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Finally, There Will Soon Be a National Standard For Free Range Eggs

This article promises to be 100% free of egg puns.

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Trying to choose which eggs to buy is ridiculously hard in Australia. Is cage free better than barn laid? Is farm fresh the same as freshly laid? How free is free range?


Because there's no national, enforceable labelling system, this has meant that any carton of eggs can come with an array of promises slapped on them that in the end, don't count for much.

It also means you could be paying extra for free range eggs, but the chickens who laid them still had a pretty miserable life.

Consumer advocacy group Choice says millions of shoppers trying to buy ethically are being duped. Shoppers are paying twice the cost of caged eggs to get free-range, but what they're being sold doesn't meet a commonsense definition of free range.

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There's a general expectation that free-range chickens have space to move about, have access to outdoors and aren't being stuffed in cages. One of the main ways that we define free-range is with a measurement called stocking density.

This is a measurement of how many hens are allowed to roam on the outdoor range.

There is a set of national guidelines called the Model Code of Practice for the Welfare of Animals: Domestic Poultry. It says there should be a maximum of 1500 birds per hectare outdoors.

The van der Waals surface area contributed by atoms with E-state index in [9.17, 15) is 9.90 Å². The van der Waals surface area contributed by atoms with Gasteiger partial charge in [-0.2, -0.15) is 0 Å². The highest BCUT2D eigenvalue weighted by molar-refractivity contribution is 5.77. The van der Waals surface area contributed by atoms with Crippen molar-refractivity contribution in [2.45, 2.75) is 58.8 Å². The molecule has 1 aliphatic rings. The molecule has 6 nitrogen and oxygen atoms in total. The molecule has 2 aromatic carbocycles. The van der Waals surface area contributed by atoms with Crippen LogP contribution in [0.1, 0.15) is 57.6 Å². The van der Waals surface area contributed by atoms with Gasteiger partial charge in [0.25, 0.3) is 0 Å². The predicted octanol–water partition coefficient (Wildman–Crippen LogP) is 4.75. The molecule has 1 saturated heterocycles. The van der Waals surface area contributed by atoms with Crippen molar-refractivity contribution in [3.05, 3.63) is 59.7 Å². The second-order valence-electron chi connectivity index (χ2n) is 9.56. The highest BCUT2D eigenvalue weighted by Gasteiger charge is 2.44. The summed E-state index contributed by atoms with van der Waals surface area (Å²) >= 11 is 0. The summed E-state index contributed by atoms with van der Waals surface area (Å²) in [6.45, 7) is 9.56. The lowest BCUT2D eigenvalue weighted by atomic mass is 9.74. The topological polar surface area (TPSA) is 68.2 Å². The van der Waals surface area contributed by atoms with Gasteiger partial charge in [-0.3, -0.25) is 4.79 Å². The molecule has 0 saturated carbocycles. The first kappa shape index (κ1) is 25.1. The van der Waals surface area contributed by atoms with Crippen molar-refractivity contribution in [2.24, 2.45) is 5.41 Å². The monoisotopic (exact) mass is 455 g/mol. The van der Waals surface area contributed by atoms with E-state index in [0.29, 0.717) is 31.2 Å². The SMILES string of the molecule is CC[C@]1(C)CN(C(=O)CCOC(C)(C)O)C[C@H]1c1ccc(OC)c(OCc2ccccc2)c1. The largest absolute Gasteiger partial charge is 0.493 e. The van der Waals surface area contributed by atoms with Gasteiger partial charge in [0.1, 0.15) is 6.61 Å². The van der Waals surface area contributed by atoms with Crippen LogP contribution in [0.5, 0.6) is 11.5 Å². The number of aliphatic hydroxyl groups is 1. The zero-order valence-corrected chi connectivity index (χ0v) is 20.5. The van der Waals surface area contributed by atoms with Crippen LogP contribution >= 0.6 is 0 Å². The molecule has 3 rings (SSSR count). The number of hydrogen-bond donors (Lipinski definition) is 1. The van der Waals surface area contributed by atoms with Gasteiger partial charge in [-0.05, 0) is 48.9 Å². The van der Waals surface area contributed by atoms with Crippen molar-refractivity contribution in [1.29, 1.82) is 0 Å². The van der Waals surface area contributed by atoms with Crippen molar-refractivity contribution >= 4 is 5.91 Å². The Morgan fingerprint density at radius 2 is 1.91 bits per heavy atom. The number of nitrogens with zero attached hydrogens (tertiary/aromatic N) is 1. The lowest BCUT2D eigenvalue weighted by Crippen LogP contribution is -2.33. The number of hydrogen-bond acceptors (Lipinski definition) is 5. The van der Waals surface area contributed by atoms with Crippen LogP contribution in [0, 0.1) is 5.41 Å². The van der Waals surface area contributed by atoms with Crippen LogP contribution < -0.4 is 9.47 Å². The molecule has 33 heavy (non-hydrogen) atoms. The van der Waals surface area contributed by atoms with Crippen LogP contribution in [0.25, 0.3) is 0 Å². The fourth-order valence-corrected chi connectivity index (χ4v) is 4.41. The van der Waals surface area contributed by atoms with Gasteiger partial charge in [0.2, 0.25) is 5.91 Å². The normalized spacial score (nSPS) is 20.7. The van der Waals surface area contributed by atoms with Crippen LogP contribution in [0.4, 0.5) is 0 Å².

But heaps of companies choose to ignore these standards. The Australian Egg Corporation has admitted about one third of free range egg companies stock more than 20,000 hens per hectare.


So it's good news that all the states and territories have finally agreed to develop a national information standard for free range eggs. Most importantly, it's enforceable.

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This means that egg companies will have to comply with minimum standards to be able to label their eggs as free-range.

And if they're misleading, they could face penalties of up to $1.1 million under the Australian Consumer Law. We've already got national standards for things like cosmetics, toiletries and care labels for clothes.

NSW minister for innovation and better regulation Victor Dominello led the charge for the national standard and described it as a "historic day."

"Anything at the moment is better than the status quo. The status quo is complete confusion and that confusion causes uncertainty and in many ways unfairness on the egg producers," he said.

"And it's not fair on consumers who don't know what the actual definition of free range is.

"What we've got out of today is an agreement to proceed with a national information standard that will provide that level of certainty which is good for producers, good for consumers and it really is an historic day for the egg industry right across Australia."

The decision will be welcomed by many in the industry, as it will help to create a level playing field.

Smaller producers say it is unfair for big companies to have so many birds in cramped conditions, and still be allowed to market their products as free range.

"I know a few 1,500 hens-per-hectare guys who are getting pushed out of the market at the moment," said Tom, a farmer from Kangaroo Island Free Range.

"I'm not saying they shouldn't produce eggs in that way, but they should be labelled 'barn yard' because that describes the system well, a lot of hens in a barn with access to a small yard, not free range."

The next step is for governments to consult with the egg industry, animal welfare groups and consumer groups, to decide on what those standards will be.

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They're hoping to come to an agreement by the end of the year.

In the meantime, check out this infographic. It shows which companies are abiding by the 1,500 stocking density guidelines. Coles and Woolworth brands both have a stocking density of 10,000, more than seven times the recommended standard.